Hi everyone, another Commons issue for you - TransPennine Express vs First TransPennine Express. en.wp uses the latter as the article, yet Commons (mostly) uses the former. Can we standardise this to the First TPE version? -mattbuck (Talk) 21:42, 26 July 2010 (UTC)

Not sure about that; TPE is the route, and FTPE is the company that happens to operate it currently. It's not so obvious here as the articles are quite stubby, but imagine what that precedent would do to West Coast Main Line/Virgin Trains, for instance. – iridescent 14:22, 27 July 2010 (UTC)
I was specifically talking about the operator. -mattbuck (Talk) 15:22, 27 July 2010 (UTC)

S Stock trains in-service on the 31st?

On the London Underground S Stock article its claimed that the trains will start at the end of this month, but the BBC report a few months ago said they will start in September just on the Met line. Does anyone know when they will actually start service?Likelife (talk) 15:44, 25 July 2010 (UTC)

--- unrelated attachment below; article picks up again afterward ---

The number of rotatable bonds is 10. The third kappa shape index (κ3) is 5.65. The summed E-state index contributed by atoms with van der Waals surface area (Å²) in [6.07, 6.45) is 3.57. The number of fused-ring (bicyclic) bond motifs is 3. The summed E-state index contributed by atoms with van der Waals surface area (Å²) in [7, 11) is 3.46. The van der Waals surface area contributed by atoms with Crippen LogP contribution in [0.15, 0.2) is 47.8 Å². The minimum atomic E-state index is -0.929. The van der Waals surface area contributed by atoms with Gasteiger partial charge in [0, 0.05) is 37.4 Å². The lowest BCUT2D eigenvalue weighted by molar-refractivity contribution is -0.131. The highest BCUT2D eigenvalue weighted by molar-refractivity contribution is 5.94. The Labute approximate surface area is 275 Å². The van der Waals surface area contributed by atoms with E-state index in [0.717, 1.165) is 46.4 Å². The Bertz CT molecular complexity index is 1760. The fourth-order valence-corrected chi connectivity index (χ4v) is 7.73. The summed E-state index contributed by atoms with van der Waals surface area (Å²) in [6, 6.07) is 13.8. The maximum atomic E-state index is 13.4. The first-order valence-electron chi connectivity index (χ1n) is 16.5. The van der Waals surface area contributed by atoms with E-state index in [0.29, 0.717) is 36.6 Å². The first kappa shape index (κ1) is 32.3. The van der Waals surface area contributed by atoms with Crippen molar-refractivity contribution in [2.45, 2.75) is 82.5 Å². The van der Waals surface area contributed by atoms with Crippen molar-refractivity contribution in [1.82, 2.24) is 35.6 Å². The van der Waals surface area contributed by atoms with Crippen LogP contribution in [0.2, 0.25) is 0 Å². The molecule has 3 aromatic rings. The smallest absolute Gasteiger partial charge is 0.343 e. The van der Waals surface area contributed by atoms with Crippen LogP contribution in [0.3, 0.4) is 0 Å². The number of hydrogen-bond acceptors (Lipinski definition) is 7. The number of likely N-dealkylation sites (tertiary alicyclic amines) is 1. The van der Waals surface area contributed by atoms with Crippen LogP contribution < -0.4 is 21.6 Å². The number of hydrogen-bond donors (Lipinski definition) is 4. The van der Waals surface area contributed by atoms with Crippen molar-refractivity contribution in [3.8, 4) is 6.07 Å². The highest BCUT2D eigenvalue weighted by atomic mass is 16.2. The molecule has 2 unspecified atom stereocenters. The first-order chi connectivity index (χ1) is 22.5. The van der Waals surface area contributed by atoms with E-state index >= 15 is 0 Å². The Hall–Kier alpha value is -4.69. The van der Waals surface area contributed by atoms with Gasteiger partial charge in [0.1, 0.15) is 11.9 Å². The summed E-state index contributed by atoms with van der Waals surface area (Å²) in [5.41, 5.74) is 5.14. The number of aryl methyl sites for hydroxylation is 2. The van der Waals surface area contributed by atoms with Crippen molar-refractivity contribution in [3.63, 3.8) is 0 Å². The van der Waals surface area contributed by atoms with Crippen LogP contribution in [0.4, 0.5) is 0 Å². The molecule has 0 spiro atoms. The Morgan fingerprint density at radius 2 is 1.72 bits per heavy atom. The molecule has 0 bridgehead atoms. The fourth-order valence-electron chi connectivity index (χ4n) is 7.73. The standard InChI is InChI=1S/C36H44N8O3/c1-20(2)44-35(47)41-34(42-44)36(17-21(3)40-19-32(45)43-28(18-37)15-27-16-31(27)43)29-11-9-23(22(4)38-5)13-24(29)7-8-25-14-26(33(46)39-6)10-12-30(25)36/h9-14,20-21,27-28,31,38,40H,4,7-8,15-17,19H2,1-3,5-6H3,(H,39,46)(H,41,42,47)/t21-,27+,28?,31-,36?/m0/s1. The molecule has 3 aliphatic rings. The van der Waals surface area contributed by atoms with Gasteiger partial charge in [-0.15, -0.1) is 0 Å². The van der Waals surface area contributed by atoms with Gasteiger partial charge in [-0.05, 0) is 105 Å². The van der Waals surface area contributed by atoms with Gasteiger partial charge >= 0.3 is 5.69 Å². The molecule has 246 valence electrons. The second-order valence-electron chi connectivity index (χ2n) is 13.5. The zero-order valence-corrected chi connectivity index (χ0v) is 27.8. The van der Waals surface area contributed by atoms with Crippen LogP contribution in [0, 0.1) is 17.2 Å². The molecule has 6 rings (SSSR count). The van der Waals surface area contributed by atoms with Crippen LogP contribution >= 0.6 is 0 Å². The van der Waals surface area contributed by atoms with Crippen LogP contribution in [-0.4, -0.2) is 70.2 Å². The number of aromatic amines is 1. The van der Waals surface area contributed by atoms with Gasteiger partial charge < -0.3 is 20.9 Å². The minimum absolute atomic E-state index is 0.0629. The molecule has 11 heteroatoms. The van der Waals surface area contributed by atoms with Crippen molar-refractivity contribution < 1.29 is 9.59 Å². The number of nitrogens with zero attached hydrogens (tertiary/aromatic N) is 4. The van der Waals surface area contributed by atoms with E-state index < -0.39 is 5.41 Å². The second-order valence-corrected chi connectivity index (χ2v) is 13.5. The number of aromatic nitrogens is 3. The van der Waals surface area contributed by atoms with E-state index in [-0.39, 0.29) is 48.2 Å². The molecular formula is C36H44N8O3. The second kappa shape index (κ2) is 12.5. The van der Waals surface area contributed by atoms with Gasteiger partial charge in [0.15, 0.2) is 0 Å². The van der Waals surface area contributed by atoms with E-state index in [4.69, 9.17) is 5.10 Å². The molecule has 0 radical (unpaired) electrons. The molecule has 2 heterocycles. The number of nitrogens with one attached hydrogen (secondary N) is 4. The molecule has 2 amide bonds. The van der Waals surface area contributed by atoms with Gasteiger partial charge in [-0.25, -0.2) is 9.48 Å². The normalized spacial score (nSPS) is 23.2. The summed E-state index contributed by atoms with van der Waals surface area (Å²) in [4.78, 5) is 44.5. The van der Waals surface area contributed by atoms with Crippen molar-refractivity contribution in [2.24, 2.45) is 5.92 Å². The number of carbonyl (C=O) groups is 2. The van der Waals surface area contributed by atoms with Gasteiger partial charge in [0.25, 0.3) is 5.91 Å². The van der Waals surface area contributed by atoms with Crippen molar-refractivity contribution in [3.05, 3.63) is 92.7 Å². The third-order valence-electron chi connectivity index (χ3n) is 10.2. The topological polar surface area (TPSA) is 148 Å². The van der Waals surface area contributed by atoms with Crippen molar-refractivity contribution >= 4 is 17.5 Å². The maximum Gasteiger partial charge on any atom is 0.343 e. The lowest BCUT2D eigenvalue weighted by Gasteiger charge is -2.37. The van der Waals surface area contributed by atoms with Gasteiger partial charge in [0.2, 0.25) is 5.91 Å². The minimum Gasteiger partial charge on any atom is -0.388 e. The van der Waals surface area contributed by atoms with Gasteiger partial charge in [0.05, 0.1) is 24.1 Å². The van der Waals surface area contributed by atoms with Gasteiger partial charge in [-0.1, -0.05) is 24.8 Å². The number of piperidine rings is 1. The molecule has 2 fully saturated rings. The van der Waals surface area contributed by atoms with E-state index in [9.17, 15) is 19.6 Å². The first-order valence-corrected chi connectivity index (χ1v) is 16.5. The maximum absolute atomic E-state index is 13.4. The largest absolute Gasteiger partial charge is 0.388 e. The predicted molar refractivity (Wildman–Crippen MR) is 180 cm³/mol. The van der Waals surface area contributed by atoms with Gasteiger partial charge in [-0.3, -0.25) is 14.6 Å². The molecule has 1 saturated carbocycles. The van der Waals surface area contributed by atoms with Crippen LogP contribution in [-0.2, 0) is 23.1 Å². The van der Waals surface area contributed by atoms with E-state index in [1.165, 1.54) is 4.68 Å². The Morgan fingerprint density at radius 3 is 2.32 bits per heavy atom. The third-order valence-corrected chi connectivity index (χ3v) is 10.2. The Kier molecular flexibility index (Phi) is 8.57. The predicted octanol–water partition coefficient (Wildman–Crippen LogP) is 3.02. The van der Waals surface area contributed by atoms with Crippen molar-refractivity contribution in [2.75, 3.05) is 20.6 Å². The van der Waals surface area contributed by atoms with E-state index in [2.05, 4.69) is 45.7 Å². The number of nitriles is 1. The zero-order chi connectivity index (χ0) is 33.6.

From the TfL press office, "The Metropolitan line will be the first to receive the new trains, followed by the Circle and Hammersmith & City lines, and finally the District line", so yes, just on the Met to start with. They can't run on the H&C until the platform extension work between Edgware Road and Hammersmith is complete. – iridescent 15:18, 27 July 2010 (UTC)
Ah thanks, but are they starting this month on the Met?Likelife (talk) 13:20, 28 July 2010 (UTC)
TfL seems very cagey about the actual start date; if you look in their press archive they don't seem to actually give a start date. If the introduction of the London Underground 2009 Stock on the Victoria is any indication, they'll introduce one train initially which will only run in off-peak periods, to avoid any nasty surprises if it doesn't work properly. (Certainly if I were LT I'd start it on the Chesham branch or as a Rickmansworth-Watford shuttle, so if it breaks down there's no risk of it shutting the Chiltern Main Line or grinding to a halt in the middle of King's Cross.) There may not be a clear "start date" as such. – iridescent 13:30, 28 July 2010 (UTC)
They are indeed in service today.Likelife (talk) 15:48, 31 July 2010 (UTC)

Alnmouth or Alnmouth (for Alnwick)?